Jan 8, 2013
Bus trial fines or incentives?
Further to my article “The alternative news in 1 day? (part 18) – Fine transport operators” (Jan 7), I understand from Terry Xu, Executive Editor of theonlinecitizen, that 15 of the 22 bus services selected for the trial are under the Bus Service Enhancement Programme (BSEP) – comprising partly 550 buses funded by the Government.
Most of the bus services selected are BSEP?
Why is it that such a high percentage – 68 per cent (15 divided by 22) – are BSEP services?
Easier to get incentive?
Given that the Government is funding more buses for these services – does it mean that it may be easier to get the “earlier” than schedule incentive? Less likely to be fined for being late?
How were these services selected?
How were these 15 and 22 bus services selected?
What process, criteria or rationale went into the selection?
Can all these be made public information?
The commuting public’s interest?
So, first we use taxpayers’ money to help the operators’ get more buses. Then, we will under the subject trial scheme – reward them (with taxpayers’ money) or fine them (fines passed on to commuters) – and we are also expecting the transport operators’ applications to increase fares to be approved?
Where on earth – is the commuters’ interest in all this?
LTA charging rail operators more?
Oh – and I just read in the newspaper today “Rail operators to pay higher fees” (Straits Times, Jan 8) – “Rail operators in Singapore will pay as much as 21/2 times more in annual fees to the Land Transport Authority (LTA).
In all, the regulator will collect $7.53 million or $1.75 million more from April, when the increases take effect, said a government gazette.
The sum, however, excludes the fee of the new Downtown Line 1, which opened last month.
Must pay more to get better regulation?
Explaining the hikes, an LTA spokesman said yesterday: “The main reason is we have stepped up our regulatory oversight and put in place more stringent monitoring of performance standards.” This was necessary “to bring about a better travel experience for commuters”, she added.
The move follows recommendations from a high-level Committee of Inquiry that called on the LTA to improve its oversight of rail maintenance, after two major breakdowns in 2011″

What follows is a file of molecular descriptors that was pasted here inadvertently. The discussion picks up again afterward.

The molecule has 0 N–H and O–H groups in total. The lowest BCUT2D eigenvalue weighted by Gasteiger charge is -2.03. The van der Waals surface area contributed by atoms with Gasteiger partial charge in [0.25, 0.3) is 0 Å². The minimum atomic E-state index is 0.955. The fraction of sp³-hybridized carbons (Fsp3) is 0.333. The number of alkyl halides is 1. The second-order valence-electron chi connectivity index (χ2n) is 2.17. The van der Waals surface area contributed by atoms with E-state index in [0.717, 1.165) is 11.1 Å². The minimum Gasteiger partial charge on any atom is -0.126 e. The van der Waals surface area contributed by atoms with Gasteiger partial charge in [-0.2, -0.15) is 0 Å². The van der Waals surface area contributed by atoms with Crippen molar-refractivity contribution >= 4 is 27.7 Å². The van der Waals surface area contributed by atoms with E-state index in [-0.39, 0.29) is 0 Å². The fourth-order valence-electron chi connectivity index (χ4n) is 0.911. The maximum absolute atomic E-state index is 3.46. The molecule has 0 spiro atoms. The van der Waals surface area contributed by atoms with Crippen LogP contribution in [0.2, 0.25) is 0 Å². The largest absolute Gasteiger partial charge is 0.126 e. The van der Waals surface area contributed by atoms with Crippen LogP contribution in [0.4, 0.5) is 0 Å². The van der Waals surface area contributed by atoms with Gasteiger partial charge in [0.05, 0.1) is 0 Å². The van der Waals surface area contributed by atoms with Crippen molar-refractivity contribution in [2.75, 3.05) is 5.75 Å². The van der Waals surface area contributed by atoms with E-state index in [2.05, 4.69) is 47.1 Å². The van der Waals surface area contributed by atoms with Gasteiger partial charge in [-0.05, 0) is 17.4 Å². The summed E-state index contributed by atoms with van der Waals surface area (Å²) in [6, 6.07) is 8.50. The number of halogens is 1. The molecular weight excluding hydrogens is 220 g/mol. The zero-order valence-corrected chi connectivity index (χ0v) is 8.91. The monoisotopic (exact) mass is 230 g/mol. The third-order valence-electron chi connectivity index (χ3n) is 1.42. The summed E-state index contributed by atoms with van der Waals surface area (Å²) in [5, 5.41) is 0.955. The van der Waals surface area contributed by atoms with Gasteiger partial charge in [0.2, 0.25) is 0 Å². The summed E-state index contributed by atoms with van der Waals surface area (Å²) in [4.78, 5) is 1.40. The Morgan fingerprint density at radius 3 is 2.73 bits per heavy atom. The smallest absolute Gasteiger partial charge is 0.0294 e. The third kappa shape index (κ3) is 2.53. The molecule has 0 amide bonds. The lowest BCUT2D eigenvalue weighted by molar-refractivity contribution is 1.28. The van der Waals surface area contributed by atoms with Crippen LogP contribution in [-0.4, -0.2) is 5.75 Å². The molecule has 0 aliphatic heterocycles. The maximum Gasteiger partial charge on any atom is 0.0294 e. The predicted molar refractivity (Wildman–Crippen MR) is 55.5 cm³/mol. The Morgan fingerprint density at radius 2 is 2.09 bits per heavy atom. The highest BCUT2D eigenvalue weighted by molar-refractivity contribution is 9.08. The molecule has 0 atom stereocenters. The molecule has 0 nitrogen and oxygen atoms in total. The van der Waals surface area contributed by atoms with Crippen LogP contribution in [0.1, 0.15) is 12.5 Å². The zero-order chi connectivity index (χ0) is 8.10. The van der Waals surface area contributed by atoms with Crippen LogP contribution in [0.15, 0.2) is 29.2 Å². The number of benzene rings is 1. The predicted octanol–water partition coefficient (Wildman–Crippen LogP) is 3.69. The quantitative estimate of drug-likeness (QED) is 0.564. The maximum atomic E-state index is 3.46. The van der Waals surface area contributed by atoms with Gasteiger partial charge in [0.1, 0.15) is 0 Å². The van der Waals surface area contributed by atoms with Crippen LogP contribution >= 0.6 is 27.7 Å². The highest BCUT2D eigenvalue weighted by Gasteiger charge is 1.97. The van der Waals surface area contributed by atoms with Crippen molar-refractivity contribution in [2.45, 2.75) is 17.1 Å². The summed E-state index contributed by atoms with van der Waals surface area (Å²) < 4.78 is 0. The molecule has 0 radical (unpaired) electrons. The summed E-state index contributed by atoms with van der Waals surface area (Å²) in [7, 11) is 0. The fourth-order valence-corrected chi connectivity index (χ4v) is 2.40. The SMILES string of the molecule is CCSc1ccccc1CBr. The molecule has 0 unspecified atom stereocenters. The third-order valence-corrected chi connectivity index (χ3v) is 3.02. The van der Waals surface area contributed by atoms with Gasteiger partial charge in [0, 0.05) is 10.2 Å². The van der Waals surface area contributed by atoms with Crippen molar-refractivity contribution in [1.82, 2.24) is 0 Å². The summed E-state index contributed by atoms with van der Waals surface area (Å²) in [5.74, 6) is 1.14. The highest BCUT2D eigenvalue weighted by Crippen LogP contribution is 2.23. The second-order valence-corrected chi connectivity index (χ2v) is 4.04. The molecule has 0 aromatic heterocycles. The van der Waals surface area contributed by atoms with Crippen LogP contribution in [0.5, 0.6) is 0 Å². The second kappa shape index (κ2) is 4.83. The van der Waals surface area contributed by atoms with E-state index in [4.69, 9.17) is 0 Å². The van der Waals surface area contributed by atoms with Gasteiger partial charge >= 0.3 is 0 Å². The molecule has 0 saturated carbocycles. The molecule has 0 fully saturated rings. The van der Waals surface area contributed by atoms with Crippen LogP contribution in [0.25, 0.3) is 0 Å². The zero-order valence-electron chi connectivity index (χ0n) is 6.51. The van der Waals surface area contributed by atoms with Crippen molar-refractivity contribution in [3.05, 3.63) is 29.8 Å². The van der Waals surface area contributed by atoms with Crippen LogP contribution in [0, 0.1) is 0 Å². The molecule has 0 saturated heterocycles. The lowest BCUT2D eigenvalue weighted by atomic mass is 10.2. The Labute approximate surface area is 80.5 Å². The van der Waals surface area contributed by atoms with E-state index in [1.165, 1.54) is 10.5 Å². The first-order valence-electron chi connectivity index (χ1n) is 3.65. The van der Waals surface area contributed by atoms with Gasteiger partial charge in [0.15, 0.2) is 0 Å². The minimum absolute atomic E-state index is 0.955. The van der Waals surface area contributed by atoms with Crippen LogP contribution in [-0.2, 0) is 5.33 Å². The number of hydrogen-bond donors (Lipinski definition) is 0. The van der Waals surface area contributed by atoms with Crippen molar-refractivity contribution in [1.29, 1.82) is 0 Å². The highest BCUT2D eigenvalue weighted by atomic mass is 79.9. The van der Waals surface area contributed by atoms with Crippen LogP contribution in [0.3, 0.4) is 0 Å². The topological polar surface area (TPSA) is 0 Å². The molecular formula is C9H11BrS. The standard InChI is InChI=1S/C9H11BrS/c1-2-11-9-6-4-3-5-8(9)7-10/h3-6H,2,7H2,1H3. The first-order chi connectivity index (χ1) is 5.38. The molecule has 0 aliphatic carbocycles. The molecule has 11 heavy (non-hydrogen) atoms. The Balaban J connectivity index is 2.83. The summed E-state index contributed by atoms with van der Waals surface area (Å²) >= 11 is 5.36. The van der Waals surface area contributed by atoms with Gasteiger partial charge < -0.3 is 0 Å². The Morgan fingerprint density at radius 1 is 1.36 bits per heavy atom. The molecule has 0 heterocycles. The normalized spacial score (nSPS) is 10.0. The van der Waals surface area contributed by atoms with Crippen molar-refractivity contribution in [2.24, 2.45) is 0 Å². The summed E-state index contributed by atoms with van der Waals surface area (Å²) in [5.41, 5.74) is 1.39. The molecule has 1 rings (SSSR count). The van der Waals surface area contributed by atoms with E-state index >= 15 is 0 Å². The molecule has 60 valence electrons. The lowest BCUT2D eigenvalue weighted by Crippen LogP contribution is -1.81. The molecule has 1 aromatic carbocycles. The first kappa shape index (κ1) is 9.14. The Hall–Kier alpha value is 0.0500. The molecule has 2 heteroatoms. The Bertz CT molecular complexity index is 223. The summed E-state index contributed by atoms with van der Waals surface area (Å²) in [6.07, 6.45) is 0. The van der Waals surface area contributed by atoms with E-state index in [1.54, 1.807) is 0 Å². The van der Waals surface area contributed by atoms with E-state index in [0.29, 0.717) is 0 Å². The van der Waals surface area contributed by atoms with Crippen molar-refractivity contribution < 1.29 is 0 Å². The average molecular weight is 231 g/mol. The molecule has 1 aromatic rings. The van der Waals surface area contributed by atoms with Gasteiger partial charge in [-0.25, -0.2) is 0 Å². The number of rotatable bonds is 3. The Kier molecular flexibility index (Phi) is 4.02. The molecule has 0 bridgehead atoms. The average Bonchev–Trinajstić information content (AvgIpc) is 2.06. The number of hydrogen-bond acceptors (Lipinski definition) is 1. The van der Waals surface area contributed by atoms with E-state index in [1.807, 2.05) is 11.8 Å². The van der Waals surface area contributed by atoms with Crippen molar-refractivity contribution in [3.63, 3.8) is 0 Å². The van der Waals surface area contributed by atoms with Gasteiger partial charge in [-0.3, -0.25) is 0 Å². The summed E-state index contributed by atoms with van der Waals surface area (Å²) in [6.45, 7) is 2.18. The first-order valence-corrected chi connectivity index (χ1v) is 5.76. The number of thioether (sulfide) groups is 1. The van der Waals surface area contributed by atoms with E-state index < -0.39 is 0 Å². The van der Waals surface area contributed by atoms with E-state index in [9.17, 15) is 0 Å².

– So, so many things connected with public transport will increase – to the detriment of commuters, or to benefit us as the media reports are trying to portray?
Won’t be passed on to commuters?
As to “The fee rises are unlikely to be passed on directly to commuters.
Said Government Parliamentary Committee for Transport chairman Cedric Foo: “In the scheme of things, the fees make up a very small proportion of operators’ revenue.” He added that any cost increase “does not automatically lead to higher fares” because the Public Transport Council’s fare formula limits how much fares can be adjusted each year. The formula calculates this cap based on such components as inflation and national wage increases.
SMRT Corp which bears the brunt of the fee rises said: “These regulatory costs are part of the higher costs that public transport operators have to bear.””
– Do you believe and accept all the above explanations that the increase will not be passed on to commuters?
With the billions that we collect every year from COE, ERP, vehicle taxes, fines, etc – and we still want to charge rail operators more in order to better regulate them?
Rewarding “poor” regulators?
The fact that there were so many breakdowns and other problems, may indicate that the regulators were not doing a good job in the first place. So, instead of “fining” them (the regulators) – we may end up having to pay them more in order to do a better job which they may have arguably, failed to do in the first place and giving the PTOs a free rein over the monopoly they have on the industry?
Leong Sze Hian